Comic books: Seduction of the innocent?
From the wholesome wartime heroics of Johnny Canuck to the exploits of a three-foot-tall aardvark named Cerebus, Canadian comics are anything but dull. Though comics got their start south of the border, Canada has become home to an eclectic roster of cartoon talent from the Pulitzer Prize-nominated strips of Lynn Johnston, to the world-renowned comic art of Seth and the multi-media phenomenon of Todd Mcfarlane's Spawn. The CBC Digital Archives takes an in-depth look at the history of our homegrown comic strips, comic books and graphic novels.
• Wertham's book presented anecdotes about young boys committing crimes, which he claimed were based on comic stories.
• One of the chapters, "Murder in Dawson Creek", was inspired by a real life crime in the Yukon that took place in November 1948 in which a man was shot and killed while driving on the Alaska Highway.
• Police arrested and charged two boys, aged 13 and 11, for the crime. A coroner's inquest found that the boys blamed a comic that detailed the criminal life of a highwayman.
• Such stories regularly appeared in newspapers of the period, and led to many questions about how to control the content of comics.
• In a December 1948 issue of Maclean's magazine, journalist Sidney Katz called the issue "probably the most rough-and-tumble controversy now raging in Canada and the Unites States."
• Katz quoted American essayist John Mason Brown as saying "Comic books are the marijuana of the nursery, the bane of the bassinet, the horror of the home, the curse of the kids and a threat to the future."
• Wertham's book prompted a U.S. Senate inquiry in 1954 and the eventual formation of the Comics Code Authority, a self-regulatory body that screened comics for depictions of gore, sexuality, and excessive violence. While the American effort is well known, Canada actually took the lead in the movement to ban comics by several years.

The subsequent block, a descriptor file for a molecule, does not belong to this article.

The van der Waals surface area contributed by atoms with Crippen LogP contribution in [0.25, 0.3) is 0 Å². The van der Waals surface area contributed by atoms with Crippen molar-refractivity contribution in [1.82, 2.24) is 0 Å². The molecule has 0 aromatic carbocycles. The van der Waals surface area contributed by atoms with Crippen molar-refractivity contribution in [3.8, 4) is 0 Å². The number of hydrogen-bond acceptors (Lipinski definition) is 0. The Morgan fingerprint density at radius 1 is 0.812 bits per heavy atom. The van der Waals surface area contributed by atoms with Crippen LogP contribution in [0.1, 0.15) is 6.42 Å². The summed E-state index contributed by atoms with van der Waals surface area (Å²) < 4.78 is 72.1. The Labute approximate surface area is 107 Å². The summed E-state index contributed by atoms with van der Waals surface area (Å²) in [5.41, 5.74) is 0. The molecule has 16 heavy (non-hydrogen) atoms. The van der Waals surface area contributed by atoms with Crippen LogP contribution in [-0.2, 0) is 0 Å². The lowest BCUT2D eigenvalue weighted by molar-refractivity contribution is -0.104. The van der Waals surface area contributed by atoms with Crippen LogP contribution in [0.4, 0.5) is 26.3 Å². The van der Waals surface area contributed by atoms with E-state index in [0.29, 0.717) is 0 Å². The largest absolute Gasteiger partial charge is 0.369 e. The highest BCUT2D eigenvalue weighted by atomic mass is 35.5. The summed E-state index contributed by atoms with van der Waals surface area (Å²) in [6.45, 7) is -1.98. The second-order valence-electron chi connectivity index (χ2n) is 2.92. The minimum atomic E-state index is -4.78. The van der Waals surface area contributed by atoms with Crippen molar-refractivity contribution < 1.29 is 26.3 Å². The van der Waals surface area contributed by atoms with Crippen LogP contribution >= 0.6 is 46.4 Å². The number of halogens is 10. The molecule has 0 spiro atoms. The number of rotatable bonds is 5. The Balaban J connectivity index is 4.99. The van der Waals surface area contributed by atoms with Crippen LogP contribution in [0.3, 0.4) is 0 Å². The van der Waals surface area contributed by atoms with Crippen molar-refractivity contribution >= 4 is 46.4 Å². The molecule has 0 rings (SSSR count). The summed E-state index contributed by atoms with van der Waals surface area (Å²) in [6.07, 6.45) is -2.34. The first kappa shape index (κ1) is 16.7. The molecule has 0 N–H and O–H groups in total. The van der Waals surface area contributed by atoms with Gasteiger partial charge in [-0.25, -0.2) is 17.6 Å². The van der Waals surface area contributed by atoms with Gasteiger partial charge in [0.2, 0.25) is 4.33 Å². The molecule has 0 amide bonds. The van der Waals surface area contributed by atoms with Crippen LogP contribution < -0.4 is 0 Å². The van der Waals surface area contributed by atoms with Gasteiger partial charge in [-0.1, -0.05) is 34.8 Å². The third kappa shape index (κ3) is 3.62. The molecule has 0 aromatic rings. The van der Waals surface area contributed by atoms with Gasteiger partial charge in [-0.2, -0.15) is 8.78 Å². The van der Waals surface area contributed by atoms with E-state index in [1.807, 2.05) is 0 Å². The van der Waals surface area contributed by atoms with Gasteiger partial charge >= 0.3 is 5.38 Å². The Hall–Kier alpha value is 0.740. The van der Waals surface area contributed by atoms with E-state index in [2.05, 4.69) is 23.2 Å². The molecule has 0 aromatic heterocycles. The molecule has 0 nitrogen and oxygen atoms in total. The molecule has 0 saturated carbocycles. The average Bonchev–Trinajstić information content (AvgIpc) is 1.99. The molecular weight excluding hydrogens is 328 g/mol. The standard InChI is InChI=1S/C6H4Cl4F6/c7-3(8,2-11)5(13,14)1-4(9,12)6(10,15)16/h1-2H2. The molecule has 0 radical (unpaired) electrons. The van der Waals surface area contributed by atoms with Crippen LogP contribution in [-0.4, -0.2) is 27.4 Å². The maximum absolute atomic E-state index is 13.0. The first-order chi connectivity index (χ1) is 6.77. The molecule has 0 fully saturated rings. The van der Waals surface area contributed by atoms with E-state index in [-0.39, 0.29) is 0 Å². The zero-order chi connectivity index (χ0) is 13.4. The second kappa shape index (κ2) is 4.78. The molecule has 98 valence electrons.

• In the late 1940s, E.D. Fulton, a Conservative MP for Kamloops, B.C., spearheaded a bill that was aimed at banning crime and horror comics.
• "The Fulton Bill" was passed into law in December 1949, more than four years before Wertham's book was published.
• The legislation made it an offence for any magazine or periodical to "pictorially" represent "the commission of crimes, real or fictitious."
• In the end, the law proved ineffective since police were reluctant to prosecute retailers and U.S. comic publishers fell outside Canadian jurisdiction.
• Fulton himself later testified at the 1954 U.S. Senate sub-committee charged with investigating crime and horror comics.
• Though much is made of the 1950s movement against comics, the medium did have its supporters - some of whom are featured in this clip. Frances Marshall, a psychologist, and business operator Hugh Mills both defend the positive learning aspects of comic books and strips.
• Mills spent nearly 20 years reading comic strips to kids on local Halifax station CHNS as "Uncle Mel."
• Other high-profile comic supporters included doctor and author Benjamin Spock, who argued that comics were stepping stone for children's reading development.
• "There's no more reason to think it will ruin his taste than there is to fear that letting him creep on hands and knees in infancy will keep him from ever walking in the more elegant upright position," Spock declared in Maclean's in 1948.
Program: Citizens' Forum
Broadcast Date: Jan. 21, 1949
Guest(s): Elias Andrews , Francis Marshall, Hugh Mills, L.M. Pepperdine
Moderator: Neil Morrison
Detail from cover of Seduction of the Innocent by Frederic Wertham, Rinehart, 1954.
Last updated: January 15, 2015
Page consulted on January 15, 2015
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